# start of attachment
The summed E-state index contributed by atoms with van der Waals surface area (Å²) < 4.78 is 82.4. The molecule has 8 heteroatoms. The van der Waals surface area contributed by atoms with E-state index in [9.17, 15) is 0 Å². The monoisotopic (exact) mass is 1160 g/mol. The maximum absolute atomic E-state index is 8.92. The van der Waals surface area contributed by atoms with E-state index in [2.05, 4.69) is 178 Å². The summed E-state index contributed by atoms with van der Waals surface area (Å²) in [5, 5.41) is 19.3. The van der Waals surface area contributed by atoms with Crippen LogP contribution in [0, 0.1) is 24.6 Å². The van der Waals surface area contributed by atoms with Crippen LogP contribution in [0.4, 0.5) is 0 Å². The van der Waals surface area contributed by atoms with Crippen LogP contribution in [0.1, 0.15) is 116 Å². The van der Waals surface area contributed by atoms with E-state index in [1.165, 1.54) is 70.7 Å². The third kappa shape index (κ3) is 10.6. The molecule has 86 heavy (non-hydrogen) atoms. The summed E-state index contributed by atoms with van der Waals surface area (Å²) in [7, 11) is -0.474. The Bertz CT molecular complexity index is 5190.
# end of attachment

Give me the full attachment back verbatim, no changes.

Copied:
The summed E-state index contributed by atoms with van der Waals surface area (Å²) < 4.78 is 82.4. The molecule has 8 heteroatoms. The van der Waals surface area contributed by atoms with E-state index in [9.17, 15) is 0 Å². The monoisotopic (exact) mass is 1160 g/mol. The maximum absolute atomic E-state index is 8.92. The van der Waals surface area contributed by atoms with E-state index in [2.05, 4.69) is 178 Å². The summed E-state index contributed by atoms with van der Waals surface area (Å²) in [5, 5.41) is 19.3. The van der Waals surface area contributed by atoms with Crippen LogP contribution in [0, 0.1) is 24.6 Å². The van der Waals surface area contributed by atoms with Crippen LogP contribution in [0.4, 0.5) is 0 Å². The van der Waals surface area contributed by atoms with Crippen LogP contribution in [0.1, 0.15) is 116 Å². The van der Waals surface area contributed by atoms with E-state index in [1.165, 1.54) is 70.7 Å². The third kappa shape index (κ3) is 10.6. The molecule has 86 heavy (non-hydrogen) atoms. The summed E-state index contributed by atoms with van der Waals surface area (Å²) in [7, 11) is -0.474. The Bertz CT molecular complexity index is 5190.